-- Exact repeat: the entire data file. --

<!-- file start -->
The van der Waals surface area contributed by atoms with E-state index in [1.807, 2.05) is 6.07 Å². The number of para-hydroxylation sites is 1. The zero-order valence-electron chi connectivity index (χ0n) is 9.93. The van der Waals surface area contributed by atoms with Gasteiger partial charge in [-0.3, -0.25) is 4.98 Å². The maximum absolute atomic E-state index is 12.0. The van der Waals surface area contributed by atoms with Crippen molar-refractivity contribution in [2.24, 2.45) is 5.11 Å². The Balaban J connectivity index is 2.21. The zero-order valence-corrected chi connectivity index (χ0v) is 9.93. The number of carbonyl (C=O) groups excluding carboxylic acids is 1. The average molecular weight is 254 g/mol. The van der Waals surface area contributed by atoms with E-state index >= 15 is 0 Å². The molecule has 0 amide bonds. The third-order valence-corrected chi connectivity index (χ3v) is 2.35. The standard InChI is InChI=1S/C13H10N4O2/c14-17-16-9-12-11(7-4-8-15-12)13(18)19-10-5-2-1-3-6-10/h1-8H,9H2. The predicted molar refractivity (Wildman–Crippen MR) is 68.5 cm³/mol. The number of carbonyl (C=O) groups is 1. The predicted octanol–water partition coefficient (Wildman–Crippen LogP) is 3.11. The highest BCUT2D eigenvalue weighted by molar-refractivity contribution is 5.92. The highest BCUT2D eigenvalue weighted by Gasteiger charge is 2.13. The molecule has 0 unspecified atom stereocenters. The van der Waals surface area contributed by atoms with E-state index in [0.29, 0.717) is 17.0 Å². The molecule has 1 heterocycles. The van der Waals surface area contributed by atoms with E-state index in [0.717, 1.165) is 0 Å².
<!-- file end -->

The van der Waals surface area contributed by atoms with E-state index in [1.807, 2.05) is 6.07 Å². The number of para-hydroxylation sites is 1. The zero-order valence-electron chi connectivity index (χ0n) is 9.93. The van der Waals surface area contributed by atoms with Gasteiger partial charge in [-0.3, -0.25) is 4.98 Å². The maximum absolute atomic E-state index is 12.0. The van der Waals surface area contributed by atoms with Crippen molar-refractivity contribution in [2.24, 2.45) is 5.11 Å². The Balaban J connectivity index is 2.21. The zero-order valence-corrected chi connectivity index (χ0v) is 9.93. The number of carbonyl (C=O) groups excluding carboxylic acids is 1. The average molecular weight is 254 g/mol. The van der Waals surface area contributed by atoms with E-state index >= 15 is 0 Å². The molecule has 0 amide bonds. The third-order valence-corrected chi connectivity index (χ3v) is 2.35. The standard InChI is InChI=1S/C13H10N4O2/c14-17-16-9-12-11(7-4-8-15-12)13(18)19-10-5-2-1-3-6-10/h1-8H,9H2. The predicted molar refractivity (Wildman–Crippen MR) is 68.5 cm³/mol. The number of carbonyl (C=O) groups is 1. The predicted octanol–water partition coefficient (Wildman–Crippen LogP) is 3.11. The highest BCUT2D eigenvalue weighted by molar-refractivity contribution is 5.92. The highest BCUT2D eigenvalue weighted by Gasteiger charge is 2.13. The molecule has 0 unspecified atom stereocenters. The van der Waals surface area contributed by atoms with E-state index in [0.29, 0.717) is 17.0 Å². The molecule has 1 heterocycles. The van der Waals surface area contributed by atoms with E-state index in [0.717, 1.165) is 0 Å².